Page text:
Vehicle manufacturers have been enticing us with new cars that will make us safer because we’ll be able to keep both hands on the wheel. To date, more than 9 million vehicles on the road are equipped with what are commonly called “infotainment systems.” These allow drivers to make or receive phone calls, listen to or type and send a text, control the radio or mp3 player and temperature controls, and a number of other features, all with their voice. That number is expected to rise to at least 62 million vehicles by 2018.
Unfortunately, a new study commissioned by AAA and released this week suggests that such voice-command consoles may actually be more distracting than talking on a cell phone. The study found that the voice controls may actually be more distracting than most other activities inside the car, because they required greater concentration from the driver.
According to researchers, the more concentration was required to complete a task, the more likely drivers were to focus on that one activity to the exclusion of all others, including scanning the road, or checking the mirrors. They tended to look straight ahead, without actually seeing anything in front of them, including pedestrians, red lights and stop signs.
While researchers believe there is no significant advantage to these systems, however, drivers themselves think they’re safer. AAA officials hope that they can change misconceptions about these devices, and prevent a possible bloodbath on the roads. They recently briefed auto manufacturers, officials from the National Highway Traffic Safety Administration (NHTSA), and safety advocates like the National Safety Council (NSC) that voice-driven technologies should be limited to “core driving tasks.”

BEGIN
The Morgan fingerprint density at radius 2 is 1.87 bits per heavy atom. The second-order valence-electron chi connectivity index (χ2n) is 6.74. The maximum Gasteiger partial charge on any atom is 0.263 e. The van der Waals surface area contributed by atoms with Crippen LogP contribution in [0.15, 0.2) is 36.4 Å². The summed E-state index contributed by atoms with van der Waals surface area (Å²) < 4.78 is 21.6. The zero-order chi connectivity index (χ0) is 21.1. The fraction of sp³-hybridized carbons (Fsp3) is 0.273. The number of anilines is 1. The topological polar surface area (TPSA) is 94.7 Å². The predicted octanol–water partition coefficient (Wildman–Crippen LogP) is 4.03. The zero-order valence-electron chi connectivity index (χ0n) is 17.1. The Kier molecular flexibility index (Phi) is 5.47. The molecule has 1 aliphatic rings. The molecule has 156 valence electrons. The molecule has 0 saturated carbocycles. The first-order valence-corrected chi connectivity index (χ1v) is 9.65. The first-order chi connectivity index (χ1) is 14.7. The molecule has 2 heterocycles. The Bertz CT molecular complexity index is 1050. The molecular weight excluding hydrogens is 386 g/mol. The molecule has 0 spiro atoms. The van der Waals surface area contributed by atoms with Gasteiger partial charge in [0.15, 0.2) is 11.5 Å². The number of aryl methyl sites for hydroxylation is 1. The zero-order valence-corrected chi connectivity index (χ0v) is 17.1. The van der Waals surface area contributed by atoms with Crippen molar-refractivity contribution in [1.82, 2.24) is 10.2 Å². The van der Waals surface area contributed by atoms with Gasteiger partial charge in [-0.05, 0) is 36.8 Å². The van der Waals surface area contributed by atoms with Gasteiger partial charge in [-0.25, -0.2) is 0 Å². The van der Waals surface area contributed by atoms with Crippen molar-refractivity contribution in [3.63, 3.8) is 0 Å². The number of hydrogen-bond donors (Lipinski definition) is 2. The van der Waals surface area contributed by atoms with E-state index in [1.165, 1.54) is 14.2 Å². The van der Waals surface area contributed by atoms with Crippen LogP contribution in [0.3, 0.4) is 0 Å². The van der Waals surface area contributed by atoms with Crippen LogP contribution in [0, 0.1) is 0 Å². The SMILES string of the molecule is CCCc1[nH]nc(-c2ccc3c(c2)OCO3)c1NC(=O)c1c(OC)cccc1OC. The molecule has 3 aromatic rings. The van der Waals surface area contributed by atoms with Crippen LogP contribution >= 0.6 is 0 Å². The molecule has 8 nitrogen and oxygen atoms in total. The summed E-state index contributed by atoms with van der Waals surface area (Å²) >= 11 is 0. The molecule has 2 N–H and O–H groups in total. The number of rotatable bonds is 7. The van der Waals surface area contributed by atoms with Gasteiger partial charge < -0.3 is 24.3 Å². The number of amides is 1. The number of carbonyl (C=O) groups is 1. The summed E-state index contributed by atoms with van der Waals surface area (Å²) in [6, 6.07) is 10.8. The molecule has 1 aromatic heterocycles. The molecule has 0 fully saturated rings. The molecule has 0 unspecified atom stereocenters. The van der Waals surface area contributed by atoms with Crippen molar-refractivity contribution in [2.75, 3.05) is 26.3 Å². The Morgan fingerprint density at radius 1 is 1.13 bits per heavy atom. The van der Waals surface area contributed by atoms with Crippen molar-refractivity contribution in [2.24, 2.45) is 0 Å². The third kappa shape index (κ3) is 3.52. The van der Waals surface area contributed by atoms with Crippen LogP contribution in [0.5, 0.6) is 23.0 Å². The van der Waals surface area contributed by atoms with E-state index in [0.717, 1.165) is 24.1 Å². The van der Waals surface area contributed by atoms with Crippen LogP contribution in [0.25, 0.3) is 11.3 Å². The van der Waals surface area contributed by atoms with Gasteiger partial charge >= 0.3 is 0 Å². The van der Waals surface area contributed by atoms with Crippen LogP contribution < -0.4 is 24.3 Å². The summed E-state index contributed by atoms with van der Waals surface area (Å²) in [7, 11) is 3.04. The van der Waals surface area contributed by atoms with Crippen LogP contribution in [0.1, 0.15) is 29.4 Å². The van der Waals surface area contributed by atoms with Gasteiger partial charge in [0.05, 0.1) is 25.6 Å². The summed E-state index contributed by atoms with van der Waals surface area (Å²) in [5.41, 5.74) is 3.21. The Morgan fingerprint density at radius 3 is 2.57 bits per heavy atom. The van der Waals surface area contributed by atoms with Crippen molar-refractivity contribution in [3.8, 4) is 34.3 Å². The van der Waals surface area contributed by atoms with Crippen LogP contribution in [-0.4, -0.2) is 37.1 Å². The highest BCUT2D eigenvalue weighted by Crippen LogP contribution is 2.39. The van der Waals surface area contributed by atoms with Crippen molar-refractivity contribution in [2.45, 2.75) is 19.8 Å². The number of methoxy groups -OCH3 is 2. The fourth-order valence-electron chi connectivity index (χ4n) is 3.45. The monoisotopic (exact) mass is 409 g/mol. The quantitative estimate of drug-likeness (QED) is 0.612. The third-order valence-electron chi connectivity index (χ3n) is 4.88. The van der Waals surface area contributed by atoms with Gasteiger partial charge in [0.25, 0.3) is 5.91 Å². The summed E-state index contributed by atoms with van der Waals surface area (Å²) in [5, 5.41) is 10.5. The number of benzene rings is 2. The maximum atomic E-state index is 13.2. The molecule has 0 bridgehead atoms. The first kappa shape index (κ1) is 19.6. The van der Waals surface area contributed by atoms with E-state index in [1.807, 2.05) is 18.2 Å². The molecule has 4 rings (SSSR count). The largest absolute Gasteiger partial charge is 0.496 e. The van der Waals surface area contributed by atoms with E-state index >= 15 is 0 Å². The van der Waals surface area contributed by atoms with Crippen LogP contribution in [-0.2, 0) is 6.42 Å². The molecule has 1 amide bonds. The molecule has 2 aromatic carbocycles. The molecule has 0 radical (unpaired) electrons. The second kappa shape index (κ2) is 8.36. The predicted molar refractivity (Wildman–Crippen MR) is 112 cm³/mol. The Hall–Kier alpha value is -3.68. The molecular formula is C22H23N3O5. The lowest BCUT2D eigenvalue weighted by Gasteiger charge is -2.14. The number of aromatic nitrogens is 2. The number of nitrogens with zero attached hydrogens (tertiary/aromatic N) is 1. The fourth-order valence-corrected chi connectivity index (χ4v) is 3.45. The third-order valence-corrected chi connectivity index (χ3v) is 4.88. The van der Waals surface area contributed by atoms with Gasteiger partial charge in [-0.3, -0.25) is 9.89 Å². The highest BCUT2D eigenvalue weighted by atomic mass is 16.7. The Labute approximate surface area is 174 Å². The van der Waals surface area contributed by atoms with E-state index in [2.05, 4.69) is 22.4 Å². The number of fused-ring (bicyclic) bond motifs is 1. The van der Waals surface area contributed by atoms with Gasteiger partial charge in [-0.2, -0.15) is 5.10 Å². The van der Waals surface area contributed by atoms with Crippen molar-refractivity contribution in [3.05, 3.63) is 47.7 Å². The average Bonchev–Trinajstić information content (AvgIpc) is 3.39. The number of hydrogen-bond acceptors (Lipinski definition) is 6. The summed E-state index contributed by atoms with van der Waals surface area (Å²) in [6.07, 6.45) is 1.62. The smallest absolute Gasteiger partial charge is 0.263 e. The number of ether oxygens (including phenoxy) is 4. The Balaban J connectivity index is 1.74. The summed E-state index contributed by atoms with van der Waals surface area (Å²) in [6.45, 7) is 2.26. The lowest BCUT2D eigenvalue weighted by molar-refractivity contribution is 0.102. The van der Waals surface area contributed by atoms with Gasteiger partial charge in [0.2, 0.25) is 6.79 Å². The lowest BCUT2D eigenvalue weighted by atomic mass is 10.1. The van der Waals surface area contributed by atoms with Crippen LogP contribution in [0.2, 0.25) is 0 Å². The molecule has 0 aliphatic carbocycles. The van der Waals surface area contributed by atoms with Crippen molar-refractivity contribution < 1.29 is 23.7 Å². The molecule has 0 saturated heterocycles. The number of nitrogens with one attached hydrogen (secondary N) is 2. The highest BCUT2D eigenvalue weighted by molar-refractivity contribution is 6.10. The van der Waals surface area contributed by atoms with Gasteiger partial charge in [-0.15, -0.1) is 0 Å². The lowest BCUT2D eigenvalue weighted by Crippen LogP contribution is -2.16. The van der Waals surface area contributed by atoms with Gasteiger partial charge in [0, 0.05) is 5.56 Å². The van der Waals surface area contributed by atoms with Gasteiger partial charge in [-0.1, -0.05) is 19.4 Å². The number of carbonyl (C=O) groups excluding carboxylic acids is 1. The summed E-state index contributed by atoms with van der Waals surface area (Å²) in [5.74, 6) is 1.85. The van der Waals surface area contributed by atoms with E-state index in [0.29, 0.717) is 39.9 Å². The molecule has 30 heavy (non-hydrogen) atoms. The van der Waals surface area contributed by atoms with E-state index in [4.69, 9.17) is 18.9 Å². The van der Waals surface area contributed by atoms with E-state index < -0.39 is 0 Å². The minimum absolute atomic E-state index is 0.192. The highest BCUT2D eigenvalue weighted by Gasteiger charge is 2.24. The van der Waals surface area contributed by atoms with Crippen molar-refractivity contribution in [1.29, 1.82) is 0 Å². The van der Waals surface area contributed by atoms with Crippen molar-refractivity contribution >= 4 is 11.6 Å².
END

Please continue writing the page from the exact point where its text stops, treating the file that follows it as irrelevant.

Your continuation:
For its part, the NSC responded to the AAA study by calling on regulators and manufacturers to limit the use of built in communication and entertainment technologies that reduce the driver’s focus on driving.
Distracted driving is a major problem in the United States; more so than in most European countries, and one reason is that 31% of U.S. drivers are prone to talking and texting while operating their car. If voice operated controls aren’t the answer to the problem, perhaps something more dramatic should be considered, such as blocking technology that renders most electronics inoperable while the vehicle is running.
This recent study shows that hands free distracted driving, is still dangerous distracted driving. If you or someone you care about has been injured or killed in a vehicle accident, and you suspect the cause of the accident was a distracted driver, contact the Texas Distracted Driving Accident Lawyer at Hill Law Firm today.